• You can’t use the tick(‘) notation, which means you do a lot of overwriting of dataframes.  This can be a costly and expensive feature of the language.  It is much better to assume immutably, even if you clutter up your data window.

As a final note, I was using the Console window b/c that is what the intro books do.  This is a huge mistake in R Studio.  It is much better to create a script and send the results to the console


So that you can make changes and run things again.  It is a cheap way of avoid head-scratching bugs…

Predictive Analytics With Microsoft Azure Machine Learning

(On vacation this week)

Over the Christmas holiday, I had some time to look at some of the books that have been sitting on my bookshelf.  One of these was Predictive Analytics With Microsoft Machine Learning by Barga, Fontama, and Tok. 


This book is a great introduction to both analytics and Azure ML.  I really appreciated how the authors started off with a couple of basic experiments to get your feet wet, then moved over to some theory about different ML techniques, and then finished out the rest of the book with some hand-on labs.

I worked through all of the labs (except 1) in about 6 hours.  The labs follow a very nice step-by-step pattern with plenty of screen shots.  My only quibble with the book is that the most interesting lab was Building a Chun Model that relied on data from a third party.  When I went to the 3rd party’s website to download the data, the data had broken links and 404s.  I went to the book’s site at APress and its did not have the data either.  That was kinda frustrating and something that the authors should have considered.

In any event, if you have some time, working through Predictive Analytics With Microsoft Azure Machine Learning is well worth the time and is quite fun.

Introduction to (part of) IBM Watson

Recently, I joined the IBM Watson beta program (you can join too here) to see what it had to offer.  It looks like IBM is using the “Watson” word to cover a broad array of analytical and machine learning capabilities.  One area that Watson is used is to do statistical analysis without knowing any programming and/or statistics.  For example, I went into their portal and uploaded a new dataset that I just got from the Town Of Cary regarding traffic stops:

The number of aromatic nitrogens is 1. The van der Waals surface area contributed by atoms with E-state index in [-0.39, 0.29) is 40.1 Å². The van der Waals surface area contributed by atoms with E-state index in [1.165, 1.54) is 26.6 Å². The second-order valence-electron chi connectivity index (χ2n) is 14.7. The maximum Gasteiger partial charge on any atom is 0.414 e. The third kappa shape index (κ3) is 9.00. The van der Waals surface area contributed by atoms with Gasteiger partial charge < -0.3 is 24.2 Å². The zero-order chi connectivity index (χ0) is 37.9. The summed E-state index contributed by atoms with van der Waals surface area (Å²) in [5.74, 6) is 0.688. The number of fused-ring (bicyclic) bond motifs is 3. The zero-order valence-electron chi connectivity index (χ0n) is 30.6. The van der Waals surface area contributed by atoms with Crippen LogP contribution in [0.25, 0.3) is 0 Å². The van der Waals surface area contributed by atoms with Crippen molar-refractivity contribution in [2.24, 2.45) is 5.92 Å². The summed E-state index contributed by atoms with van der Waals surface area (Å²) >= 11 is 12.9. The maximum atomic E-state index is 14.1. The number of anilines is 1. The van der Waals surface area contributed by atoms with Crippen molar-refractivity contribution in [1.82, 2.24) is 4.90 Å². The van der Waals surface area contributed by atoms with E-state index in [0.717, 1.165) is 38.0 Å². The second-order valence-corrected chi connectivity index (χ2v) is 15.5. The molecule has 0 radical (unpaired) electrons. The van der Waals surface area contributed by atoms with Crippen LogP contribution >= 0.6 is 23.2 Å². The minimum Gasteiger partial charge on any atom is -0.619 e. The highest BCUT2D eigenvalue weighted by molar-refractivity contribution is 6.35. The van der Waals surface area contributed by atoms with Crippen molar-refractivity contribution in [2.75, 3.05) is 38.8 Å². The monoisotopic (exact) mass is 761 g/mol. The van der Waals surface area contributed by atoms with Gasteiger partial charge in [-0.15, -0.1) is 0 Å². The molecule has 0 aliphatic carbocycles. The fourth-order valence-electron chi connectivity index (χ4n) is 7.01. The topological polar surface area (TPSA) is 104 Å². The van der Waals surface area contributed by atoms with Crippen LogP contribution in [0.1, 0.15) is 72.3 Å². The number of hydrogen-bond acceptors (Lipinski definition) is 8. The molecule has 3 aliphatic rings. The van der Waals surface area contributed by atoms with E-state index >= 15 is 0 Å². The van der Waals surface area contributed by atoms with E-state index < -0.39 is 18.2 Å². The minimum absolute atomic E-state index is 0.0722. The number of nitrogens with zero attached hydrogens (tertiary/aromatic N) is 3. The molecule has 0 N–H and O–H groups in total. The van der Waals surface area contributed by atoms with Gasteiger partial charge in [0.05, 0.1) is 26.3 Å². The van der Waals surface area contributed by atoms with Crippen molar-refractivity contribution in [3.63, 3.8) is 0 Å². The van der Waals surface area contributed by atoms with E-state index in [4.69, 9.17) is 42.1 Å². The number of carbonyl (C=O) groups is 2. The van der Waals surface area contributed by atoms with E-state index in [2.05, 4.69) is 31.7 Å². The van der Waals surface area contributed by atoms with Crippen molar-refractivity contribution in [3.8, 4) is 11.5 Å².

image image


I then hit the “New Exploration” button just to see what would happen and voila, I have graphs!





So this is kind interesting, they seem to use both modeling sweeping and parameter sweeping and then use natural language questions to explore the dataset.  This is quite impressive as it allows someone to who nothing about statistics to ask questions and get answers.  I am not sure if there is a way to drill down into the models to tweet the questions nor does there look to be a way to consume the results.  Instead, it looks like a management dashboard.  So it is a bit like when you view the results of a dataset, they have taken it to the n degree.

I then went back and hit the “Create a Prediction” button


I picked a random y variable (“disposition) with the default values and voila, graphs:


Interestingly, it does some sweeping and it picked up that the PrimaryKey is correlated with date – which would make sense since the date is part of the PK value 🙂


In any event, I think this is a cool entry into the machine learning space from IBM.  They really have done a good job in making data science accessible.  Now, if they could put their weight into “Open Data” so there are lots of really cool datasets to analyze available, they would really position themselves well in an emerging market.  I can’t wait to dig in even more with  Watson…